My son’s junior high school called me and asked if I could help with the mandatory hearing tests for the 7th grade. I said “sure!” I am in the middle of writing a book on how to make information accessible to people with a variety of disabilities, and though I’m not up to the audio chapter yet, I will be soon, so I figured it would sort of apply to what I’m supposed to be working on. Plus it would be a nice break from sitting in my office staring at the monitor all day.
So they sat me behind a machine that makes a variety of tones at different frequencies. The kids would come in and sit down with their back to me, and I would put the headphones on them to ensure that their hair wasn’t in the way and that the headphones were seated on their heads properly. I had more trouble with the boy’s hair than the girls–apparently the style for boys at least at this junior high is the old Beatle mop-head look. Most of the girls had pony-tails or otherwise pinned-back styles.
The kids were instructed to raise their hand when they heard a tone. My job was to turn the dials, push the button that made the tones, and note whether or not the hands went up at each level and for each ear.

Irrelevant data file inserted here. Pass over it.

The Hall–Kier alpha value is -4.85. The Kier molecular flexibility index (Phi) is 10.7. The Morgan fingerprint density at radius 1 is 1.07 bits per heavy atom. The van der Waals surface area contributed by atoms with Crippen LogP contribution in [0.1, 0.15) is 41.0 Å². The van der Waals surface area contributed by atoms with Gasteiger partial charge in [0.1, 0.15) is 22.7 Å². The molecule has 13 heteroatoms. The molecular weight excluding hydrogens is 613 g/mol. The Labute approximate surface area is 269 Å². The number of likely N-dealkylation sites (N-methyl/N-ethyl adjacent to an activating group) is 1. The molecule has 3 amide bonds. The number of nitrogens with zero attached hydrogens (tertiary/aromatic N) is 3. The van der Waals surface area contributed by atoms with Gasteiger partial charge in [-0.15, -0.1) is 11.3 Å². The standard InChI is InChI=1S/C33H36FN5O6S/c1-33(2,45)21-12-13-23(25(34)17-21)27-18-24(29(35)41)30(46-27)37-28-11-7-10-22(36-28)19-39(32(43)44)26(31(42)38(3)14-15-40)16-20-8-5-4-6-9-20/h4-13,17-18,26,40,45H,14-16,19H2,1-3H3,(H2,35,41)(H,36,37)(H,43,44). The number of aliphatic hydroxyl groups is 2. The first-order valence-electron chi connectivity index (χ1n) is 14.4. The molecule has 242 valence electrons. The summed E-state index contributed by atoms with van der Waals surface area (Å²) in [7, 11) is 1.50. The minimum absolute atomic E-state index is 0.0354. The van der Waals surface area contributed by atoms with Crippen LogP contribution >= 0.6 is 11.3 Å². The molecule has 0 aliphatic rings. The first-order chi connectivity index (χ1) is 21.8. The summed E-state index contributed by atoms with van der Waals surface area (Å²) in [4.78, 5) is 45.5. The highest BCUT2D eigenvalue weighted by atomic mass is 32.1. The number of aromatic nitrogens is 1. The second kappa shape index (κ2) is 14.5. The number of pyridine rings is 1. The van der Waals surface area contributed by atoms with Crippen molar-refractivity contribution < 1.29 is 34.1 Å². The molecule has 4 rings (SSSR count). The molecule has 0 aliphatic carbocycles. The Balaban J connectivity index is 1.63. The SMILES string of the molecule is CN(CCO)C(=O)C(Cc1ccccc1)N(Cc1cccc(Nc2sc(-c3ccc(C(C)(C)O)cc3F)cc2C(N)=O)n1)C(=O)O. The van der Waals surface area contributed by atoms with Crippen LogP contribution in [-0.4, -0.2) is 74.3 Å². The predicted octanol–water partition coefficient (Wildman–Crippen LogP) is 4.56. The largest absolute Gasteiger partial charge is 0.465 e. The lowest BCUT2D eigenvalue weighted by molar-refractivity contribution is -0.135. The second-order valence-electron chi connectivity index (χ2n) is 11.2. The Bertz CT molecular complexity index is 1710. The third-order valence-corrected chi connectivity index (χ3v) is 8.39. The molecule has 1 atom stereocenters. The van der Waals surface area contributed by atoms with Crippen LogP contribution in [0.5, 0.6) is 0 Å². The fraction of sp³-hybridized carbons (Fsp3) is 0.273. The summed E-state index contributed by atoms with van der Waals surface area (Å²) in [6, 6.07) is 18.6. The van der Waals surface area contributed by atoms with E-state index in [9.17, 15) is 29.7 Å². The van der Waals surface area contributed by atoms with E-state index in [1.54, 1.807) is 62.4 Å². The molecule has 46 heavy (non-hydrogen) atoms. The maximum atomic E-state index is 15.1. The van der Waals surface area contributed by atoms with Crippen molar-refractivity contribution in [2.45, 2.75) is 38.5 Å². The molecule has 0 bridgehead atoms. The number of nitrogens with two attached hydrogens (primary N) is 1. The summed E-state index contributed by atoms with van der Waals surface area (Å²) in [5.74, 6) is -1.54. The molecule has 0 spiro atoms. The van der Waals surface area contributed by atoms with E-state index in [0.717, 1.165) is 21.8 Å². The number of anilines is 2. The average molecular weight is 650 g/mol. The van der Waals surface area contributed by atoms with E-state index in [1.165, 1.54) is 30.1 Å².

Each tone would sound in only one ear at a time . Although it didn’t matter and wasn’t part of the instructions, almost all the kids would raise their right hand when they heard the tone in the right ear, and their left hand when they heard the tone in their left ear. I don’t know what this means, if anything.
This was just a preliminary screening, anyone who had troubles with any of the tones was referred for other tests. Of course, there was a certified audiologist checking up on me and the other volunteer moms, and the school nurse was there too. She brought coffee cake (yum!) and helped keep the kids under control while they waited their turns. We went through something like 200 kids in an hour-and-a-half.
I came back home feeling like I’d contributed something to my community, a very nice feeling.